Until last year, the nation’s largest Blue Cross and Blue Shield carrier, Anthem, had no release policy. They moved out of the dark ages and now allow agents to have the freedom to contract with their choice of entities after submitting a request to move and waiting 6 months.
Mutual of Omaha used to stand out by requiring an agent to be inactive for a full 12 months before he could move. Two years ago, they came in line with the industry standard of 6 months inactive to move.
Allianz used to require 18 months–but now I”m just showing my age, since most of you are too new to the industry to remember that bleak period.
It’s too bad the industry can’t agree to some standard release rules so agents are not caught in the mess that is trying to navigate away from a bad relationship and into a more productive one.
Before you get into bed with an upline, find out your rights.
Our Policy On Releases:
I was on a Medicare panel discussion here in Indiana 2 years ago and another Indiana FMO’s Representative stated that they have an open release policy because they “Don’t want anyone to feel handcuffed.” However, when an agency tried to take them up on that and asked for a release to move to us, they denied it!
Moral of the story: many FMOs will say publicly that they have an Open Release Policy but in practice almost no one does.
I was honest. When I was asked on the same panel above, what GM’s release policy was I said that it was much more complicated than do or don’t we release. We take a lot into consideration (does the agent owe us money? did we recently invest money into the agent? did we recently do seminars for him? pay for his Walmart booth? etc.). If he doesn’t owe us money, then we defer to his upline. If the agency who recruited him (the GA, MGA, SGA or FMO) won’t agree to a release, we won’t override that decision–and neither will any other NMA/IMO in the nation.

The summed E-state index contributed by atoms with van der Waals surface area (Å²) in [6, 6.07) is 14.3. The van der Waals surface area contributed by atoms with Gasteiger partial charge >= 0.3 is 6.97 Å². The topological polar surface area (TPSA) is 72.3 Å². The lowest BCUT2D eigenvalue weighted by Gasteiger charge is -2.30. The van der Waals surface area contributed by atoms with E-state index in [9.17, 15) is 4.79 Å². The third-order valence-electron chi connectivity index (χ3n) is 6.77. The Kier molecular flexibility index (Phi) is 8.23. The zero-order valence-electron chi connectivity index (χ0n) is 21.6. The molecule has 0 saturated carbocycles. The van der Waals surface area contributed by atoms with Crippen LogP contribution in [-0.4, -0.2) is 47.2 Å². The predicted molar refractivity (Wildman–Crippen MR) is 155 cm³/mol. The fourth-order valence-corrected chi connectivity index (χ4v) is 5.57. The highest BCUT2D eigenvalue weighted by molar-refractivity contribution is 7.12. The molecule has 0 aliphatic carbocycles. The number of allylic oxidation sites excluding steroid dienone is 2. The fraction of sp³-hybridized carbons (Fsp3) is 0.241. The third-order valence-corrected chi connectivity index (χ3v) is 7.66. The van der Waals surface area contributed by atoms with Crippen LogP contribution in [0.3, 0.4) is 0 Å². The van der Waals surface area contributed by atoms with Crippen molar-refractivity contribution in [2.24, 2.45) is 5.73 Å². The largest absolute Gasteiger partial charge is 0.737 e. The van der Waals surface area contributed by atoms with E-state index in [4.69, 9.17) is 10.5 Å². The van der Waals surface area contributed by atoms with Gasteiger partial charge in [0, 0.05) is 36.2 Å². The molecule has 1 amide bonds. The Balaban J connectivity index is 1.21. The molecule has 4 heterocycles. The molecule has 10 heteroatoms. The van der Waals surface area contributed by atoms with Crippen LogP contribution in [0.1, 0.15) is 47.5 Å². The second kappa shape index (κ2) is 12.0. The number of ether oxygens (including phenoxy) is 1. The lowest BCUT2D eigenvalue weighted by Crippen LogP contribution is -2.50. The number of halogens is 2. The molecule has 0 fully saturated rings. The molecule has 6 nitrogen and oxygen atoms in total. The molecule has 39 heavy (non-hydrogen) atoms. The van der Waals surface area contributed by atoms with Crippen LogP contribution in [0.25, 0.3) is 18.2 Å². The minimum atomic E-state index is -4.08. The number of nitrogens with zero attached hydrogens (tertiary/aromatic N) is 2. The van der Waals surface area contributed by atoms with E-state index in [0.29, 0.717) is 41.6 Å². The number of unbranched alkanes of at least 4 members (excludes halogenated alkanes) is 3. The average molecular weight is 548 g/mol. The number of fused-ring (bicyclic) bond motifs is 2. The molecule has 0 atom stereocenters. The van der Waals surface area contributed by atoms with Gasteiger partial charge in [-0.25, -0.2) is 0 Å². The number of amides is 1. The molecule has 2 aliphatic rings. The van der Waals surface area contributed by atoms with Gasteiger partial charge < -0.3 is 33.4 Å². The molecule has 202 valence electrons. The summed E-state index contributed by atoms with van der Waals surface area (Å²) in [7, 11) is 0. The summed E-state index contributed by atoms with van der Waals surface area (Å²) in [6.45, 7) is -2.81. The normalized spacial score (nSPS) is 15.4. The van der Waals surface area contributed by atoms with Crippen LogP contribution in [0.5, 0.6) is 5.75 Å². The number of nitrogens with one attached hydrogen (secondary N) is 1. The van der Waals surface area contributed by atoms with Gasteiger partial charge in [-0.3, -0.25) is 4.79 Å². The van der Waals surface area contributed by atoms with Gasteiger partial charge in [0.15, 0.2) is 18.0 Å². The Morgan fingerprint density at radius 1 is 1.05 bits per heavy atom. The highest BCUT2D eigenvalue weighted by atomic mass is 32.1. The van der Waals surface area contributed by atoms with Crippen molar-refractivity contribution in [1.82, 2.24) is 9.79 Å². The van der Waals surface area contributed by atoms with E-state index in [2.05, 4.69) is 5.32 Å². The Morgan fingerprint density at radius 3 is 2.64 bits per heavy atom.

We don’t make a practice of releasing agents to other FMOs who don’t release to us
The majority of FMOs do release to each other, but some, DO NOT. If you want a release, we need to know where you want to go and if it is to a “friendly” competitor, it is no problem. If it is to a competitor who won’t release to us, you get caught up in the cross fire. I don’t like that, but you still have the ability to persuade your new FMO to offer us a reciprocal release. If you can’t persuade him, you are stuck waiting 6 months to move. It’s complicated, but we are transparent.
We had invested $3,000 into an agency that asked for a release within a month. We asked him to repay the investment, which he happily did, and we released him. Then I heard on the rumor mill that GM charges people for a release. I’ll file that in the “get all the facts” before you judge us.
In general, if an agent is unhappy, and has a better option elsewhere, he needs to pursue them. If we can meet or beat the competitor’s offer, we’d like that option before we grant the release.
Your staff should know the release rules so you can recruit agents and know the process to get them on your team. Call of office to help stay up to date on these rules 800-388-8342